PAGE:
But when I go to Jobs Page and search for Jobs near Tehran or Iran, I see nothing.
Is there any problem with search jobs by location?
So, region-specific listings aside, we did actually have an underlying issue here.
When testing for these kinds of issues we effectively impersonate your IP address and check all the routes that could be affected by this.
Unfortunately the bug for this was in a code path that was never hit when we impersonate. I'm getting our support team (and devs!) to use a VPN to the relevant location in future which makes reproducing such issues less likely to fail.
Thanks for the report, build has been pushed to production now.
We've had employers that were getting applications from outside of their region or country that they simply cannot act upon - either due to not allowing remote or because they don't provide visa sponsorship. If an employer checks the 'visa sponsorship' button on the job then it is, by default (the employer can change it), visible worldwide. Obviously this becomes an issue for those travelling, but we considered that enough of an edge case to not worry about it.... – Dean Ward♦ 5 hours ago
Yes, it's an edge case, but that doesn't justify having your UI lie to those users. Also, your solution is only halfway complete since "Jobs near you" doesn't implement it at all yet (otherwise, it would match the results from the same search query). So that means that those employers are probably still getting many resumes from abroad that they can not act upon.
In any case, if employers are worried about getting job applications from outside their region, then at least tell the job hunters in question that their query got "y number of results and x number of hidden results", and that those hidden results will remain hidden until they can do the query again from inside the country/region in question. Basically, anything would be better than misleading those users and making them think that the site is broken, or empty of jobs.
After all, it's not just travelers that are going to run into this problem. Your own paying customers, HR representatives and management from large conglomerates in different regions may run into this issue. Developers from Iran/China/Dubai/Turkey/etc with a US-based proxy (for reliable access to github or youtube) may run into this.
And I've also run into this issue, although I am just realizing it now!
When I run an empty search query on Oakland, California (which is where I live), I get 220 job listings. And when I run an empty search query on London, UK, I get 24 job listings (which doesn't make sense, London should have many more jobs than Oakland).
Seriously guys. Many of us are foreign-born, and sometimes we're just curious about the number of similar jobs in our home country. Please fix your UI. I know that misleading your user base seems like the easiest shortcut right now, but that's not a viable longterm strategy. You've solved other conceptual problems that were one hundred times harder to fix than this one.
Also, if your site has a distinguishing feature that makes you better than other job boards, by filtering out a flood of unusable resumes, then you should showcase that feature to as many people as you can, and not keep it hidden. For instance, the biggest selling point of nextdoor.com (a neighborhood social platform) is that they do the verification of addresses before they give access to anything and what they give you access to is limited to the neighborhood you reside in. Now imagine if they were to just filter forum results based on geolocation without telling anyone what they're doing, many people just wouldn't bother registering with them or advertising with them thinking that the platform was a thousand times smaller than it seemed. And not knowing about that filtering policy, that feature would seem more like a bug, not a positive feature at all. That being said, that feature is their unique selling proposition. It's what makes them different from Facebook, Twitter, and Google+ and it's the reason users recommend that platform to others.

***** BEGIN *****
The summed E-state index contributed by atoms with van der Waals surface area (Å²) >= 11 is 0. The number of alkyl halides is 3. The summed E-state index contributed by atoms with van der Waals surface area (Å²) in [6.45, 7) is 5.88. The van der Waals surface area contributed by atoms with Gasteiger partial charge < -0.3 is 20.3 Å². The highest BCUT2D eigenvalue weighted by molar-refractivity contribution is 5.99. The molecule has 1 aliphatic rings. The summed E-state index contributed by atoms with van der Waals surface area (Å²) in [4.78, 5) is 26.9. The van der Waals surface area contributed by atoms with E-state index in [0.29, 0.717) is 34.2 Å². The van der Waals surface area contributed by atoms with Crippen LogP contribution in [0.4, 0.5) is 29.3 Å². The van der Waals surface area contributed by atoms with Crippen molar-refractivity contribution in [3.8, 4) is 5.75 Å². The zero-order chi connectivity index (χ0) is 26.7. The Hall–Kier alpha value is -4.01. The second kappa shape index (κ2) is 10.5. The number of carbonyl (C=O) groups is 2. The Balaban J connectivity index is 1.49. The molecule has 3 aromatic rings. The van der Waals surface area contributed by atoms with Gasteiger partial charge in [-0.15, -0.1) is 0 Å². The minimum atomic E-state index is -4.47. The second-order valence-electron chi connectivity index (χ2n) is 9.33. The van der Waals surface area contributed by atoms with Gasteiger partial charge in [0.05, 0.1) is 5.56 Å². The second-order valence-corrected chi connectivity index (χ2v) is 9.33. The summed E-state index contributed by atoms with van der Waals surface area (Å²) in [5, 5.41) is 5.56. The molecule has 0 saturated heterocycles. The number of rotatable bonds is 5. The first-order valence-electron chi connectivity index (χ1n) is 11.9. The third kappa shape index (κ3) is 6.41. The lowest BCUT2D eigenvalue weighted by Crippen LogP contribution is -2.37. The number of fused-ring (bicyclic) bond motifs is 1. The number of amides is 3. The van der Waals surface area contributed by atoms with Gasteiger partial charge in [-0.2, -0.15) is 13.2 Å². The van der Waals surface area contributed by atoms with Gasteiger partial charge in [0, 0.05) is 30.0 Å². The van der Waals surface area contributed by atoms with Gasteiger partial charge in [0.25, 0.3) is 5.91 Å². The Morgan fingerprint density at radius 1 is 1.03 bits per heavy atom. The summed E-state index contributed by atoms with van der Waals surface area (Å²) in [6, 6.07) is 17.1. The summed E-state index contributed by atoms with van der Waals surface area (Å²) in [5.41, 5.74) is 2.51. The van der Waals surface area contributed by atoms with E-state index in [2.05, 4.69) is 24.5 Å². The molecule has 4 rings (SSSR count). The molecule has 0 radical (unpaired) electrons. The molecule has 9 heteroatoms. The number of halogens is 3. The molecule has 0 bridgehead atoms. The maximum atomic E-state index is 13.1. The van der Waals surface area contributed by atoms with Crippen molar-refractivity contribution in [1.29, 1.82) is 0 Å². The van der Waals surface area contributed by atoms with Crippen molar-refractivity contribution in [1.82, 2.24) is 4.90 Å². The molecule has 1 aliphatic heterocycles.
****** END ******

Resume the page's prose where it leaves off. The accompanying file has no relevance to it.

Someone in a far away country might still have dual citizenship or work permit and be able to work in the target country. So this "hiding" essentially prevents them from applying.
What if I, from another country, want to help find a job for a friend (or myself) who does have the work permit in the target country?
Instead why not ask the employers to add a note/disclaimer in the job description itself rather than hiding it completely?
We can't provide VISA sponsorship for this job and won't consider applications from those who are not eligible to work in [country]. Please refrain from applying if you can't obtain a work permit/VISA on your own.
and trust potential job seekers to do the right thing rather than trying to "work around" the problem by hiding it? In fact, Stack Exchange can add such a disclaimer by default unless an employer "ticks" the VISA sponsorship box and let the employers know that their ad won't visible outside of their region.
The example cases mentioned by me and others here may very well be corner cases. But it does seem to be overly employer friendly because they can't be bothered to add a note in the job description or process/reject applications from outside of their region/country.